The uncertainty over NAFTA worries intermodal execs

By: | Issue #656 | at 07:35 AM | Channel(s): International Trade  

Audi facroty located in MexicoIn May, executives from 32 large U.S. corporations, including some of the nation’s largest intermodal companies, sent a letter to President Trump urging him to build on a trading relationship that is “already working well.” But the President seems to be leaning in another direction and it has intermodal executives eyeing the negotiations like hawks.

It’s well known that President Donald Trump campaigned against NAFTA in the lead-up to last November’s election, calling it “the worst trade deal ever.” After he took office in January, Trump warned the United States would leave the North American Free Trade Agreement if the deal wasn’t renegotiated favorably to the US.

That made a lot of US business leaders nervous, not only importers and exporters, but also companies that provide crossborder transportation and logistics services, including the North American Class I railways. Higher tariffs and less-favorable trade conditions, whether through a renegotiated NAFTA or a scrapping of the treaty, would be bad for their businesses.

In May, 32 CEOs of large US corporations—including Lance Fritz, CEO of Union Pacific Corporation, and Patrick Ottensmeyer, CEO of Kansas City Southern—sent a letter to Trump asking him to be sensible about the changes he would negotiate in NAFTA. “We should build on the elements of our trading relationship that are already working well,” was the gist of their message.

A few weeks later, US Trade Representative Robert Lighthizer unveiled the Trump administration’s NAFTA priorities, and the CEOs surely breathed a sigh of relief. Deficit reduction (with Mexico) was included as a major objective as was market access issues with Canada with respect to dairy, wine, and grain. The negotiating objectives also included adding a digital economy chapter and incorporating and strengthening labor and environment obligations that are currently in NAFTA side agreements. Negotiations among the three countries began in mid-August; a second round convened in Mexico after Labor Day.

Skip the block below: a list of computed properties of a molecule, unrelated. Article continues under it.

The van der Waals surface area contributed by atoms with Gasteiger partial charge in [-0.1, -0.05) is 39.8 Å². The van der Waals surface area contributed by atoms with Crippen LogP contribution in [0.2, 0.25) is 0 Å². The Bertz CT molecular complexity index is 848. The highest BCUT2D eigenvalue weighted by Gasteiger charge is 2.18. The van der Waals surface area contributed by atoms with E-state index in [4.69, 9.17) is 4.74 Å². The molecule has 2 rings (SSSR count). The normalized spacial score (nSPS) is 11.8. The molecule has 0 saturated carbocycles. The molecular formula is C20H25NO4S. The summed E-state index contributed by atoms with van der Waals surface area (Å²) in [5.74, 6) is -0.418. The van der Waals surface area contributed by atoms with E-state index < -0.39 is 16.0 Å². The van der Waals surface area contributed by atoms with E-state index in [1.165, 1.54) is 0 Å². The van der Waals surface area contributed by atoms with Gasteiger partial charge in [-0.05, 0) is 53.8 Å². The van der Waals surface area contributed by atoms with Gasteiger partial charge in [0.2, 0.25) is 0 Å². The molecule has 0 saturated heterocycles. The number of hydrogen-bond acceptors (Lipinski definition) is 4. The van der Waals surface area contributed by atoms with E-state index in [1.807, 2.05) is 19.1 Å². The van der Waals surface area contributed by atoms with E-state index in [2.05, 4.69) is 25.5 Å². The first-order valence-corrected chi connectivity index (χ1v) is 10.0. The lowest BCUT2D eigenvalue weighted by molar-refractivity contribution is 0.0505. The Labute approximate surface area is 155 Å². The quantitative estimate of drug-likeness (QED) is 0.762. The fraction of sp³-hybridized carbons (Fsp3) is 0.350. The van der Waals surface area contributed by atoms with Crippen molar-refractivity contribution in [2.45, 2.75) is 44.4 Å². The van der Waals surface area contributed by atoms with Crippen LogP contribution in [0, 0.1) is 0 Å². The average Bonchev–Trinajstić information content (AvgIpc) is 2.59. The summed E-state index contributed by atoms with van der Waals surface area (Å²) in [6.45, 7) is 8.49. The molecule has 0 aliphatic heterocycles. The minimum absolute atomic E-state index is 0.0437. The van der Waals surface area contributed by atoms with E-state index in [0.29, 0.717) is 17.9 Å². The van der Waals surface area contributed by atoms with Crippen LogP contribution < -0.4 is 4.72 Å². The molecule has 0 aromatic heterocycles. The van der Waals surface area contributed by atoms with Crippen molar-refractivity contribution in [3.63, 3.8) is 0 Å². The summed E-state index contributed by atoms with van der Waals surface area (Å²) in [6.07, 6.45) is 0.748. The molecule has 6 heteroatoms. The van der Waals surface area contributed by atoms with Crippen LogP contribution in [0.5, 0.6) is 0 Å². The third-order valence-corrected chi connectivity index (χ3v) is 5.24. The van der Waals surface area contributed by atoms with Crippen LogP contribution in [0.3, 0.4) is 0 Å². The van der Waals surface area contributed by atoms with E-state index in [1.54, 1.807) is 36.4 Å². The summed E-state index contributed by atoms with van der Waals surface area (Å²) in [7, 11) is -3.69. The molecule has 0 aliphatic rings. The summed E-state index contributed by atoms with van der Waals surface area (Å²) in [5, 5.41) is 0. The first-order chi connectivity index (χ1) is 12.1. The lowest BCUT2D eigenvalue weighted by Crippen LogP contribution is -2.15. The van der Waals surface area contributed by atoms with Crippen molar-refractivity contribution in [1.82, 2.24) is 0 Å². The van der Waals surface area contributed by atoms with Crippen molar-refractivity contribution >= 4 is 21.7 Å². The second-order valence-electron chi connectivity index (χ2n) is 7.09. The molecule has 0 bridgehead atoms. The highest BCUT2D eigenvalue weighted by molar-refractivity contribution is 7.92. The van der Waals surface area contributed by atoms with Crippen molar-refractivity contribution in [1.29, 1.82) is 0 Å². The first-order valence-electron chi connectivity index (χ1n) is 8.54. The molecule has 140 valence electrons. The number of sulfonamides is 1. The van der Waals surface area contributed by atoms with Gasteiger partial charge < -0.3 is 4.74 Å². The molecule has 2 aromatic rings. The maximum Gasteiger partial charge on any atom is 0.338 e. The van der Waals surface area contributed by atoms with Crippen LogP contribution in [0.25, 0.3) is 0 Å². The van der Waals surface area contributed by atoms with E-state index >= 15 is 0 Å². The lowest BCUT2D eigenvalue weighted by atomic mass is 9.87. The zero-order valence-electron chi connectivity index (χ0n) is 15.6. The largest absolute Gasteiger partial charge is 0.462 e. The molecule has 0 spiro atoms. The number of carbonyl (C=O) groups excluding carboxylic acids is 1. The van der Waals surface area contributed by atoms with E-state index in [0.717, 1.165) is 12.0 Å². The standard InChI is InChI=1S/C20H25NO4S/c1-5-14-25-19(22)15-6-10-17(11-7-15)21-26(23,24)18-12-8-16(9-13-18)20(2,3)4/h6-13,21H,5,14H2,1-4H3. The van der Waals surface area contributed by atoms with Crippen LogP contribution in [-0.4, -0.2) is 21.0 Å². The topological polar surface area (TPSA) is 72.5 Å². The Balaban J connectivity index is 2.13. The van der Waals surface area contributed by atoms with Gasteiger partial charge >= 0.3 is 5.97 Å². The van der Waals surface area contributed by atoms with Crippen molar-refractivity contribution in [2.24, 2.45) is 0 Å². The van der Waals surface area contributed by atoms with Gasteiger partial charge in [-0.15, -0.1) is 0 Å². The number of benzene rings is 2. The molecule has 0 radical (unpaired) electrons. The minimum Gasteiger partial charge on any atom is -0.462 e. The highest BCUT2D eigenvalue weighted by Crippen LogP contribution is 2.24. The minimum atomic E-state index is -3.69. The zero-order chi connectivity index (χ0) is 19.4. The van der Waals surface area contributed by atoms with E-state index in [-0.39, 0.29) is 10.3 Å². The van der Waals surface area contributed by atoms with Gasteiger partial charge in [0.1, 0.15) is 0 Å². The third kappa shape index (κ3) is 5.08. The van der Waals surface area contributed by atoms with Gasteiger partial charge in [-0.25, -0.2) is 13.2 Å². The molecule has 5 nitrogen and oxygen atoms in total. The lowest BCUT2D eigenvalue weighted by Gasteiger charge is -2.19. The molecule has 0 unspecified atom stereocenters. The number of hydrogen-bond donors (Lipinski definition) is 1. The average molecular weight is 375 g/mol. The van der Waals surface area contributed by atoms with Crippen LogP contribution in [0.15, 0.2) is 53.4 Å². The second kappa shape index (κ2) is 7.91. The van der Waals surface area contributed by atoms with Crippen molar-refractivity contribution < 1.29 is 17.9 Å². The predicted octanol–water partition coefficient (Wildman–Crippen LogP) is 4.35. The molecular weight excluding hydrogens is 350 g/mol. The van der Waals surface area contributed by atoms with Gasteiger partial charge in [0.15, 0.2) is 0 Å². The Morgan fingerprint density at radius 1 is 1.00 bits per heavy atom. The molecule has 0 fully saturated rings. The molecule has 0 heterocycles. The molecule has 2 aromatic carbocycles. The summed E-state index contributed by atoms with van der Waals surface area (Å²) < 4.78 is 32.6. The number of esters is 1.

But, as is his wont, Trump threw a monkey wrench into what seemed to be a reasonable NAFTA renegotiation process. In a campaign-style rally in Phoenix on August 22, Trump said that “we’ll end up probably terminating NAFTA at some point.” “Probably,” the president added, for emphasis.

All of this raises the questions, where does this leave NAFTA and where does it leave crossborder intermodal? The rail chiefs, along with their fellow CEOs, can’t rest quietly just yet…

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Peter Buxbaum's avatar

American Journal of Transportation

More on Peter Buxbaum

Peter Buxbaum has been writing about international trade and transportation, as well as security, defense, technology, and foreign policy, for over 20 years. Besides contributing to the AJOT, Buxbaum's work has appeared in such leading publications as Fortune, Forbes, Chief Executive, Computerworld, and Jane's Defence Weekly. He was educated at Columbia University.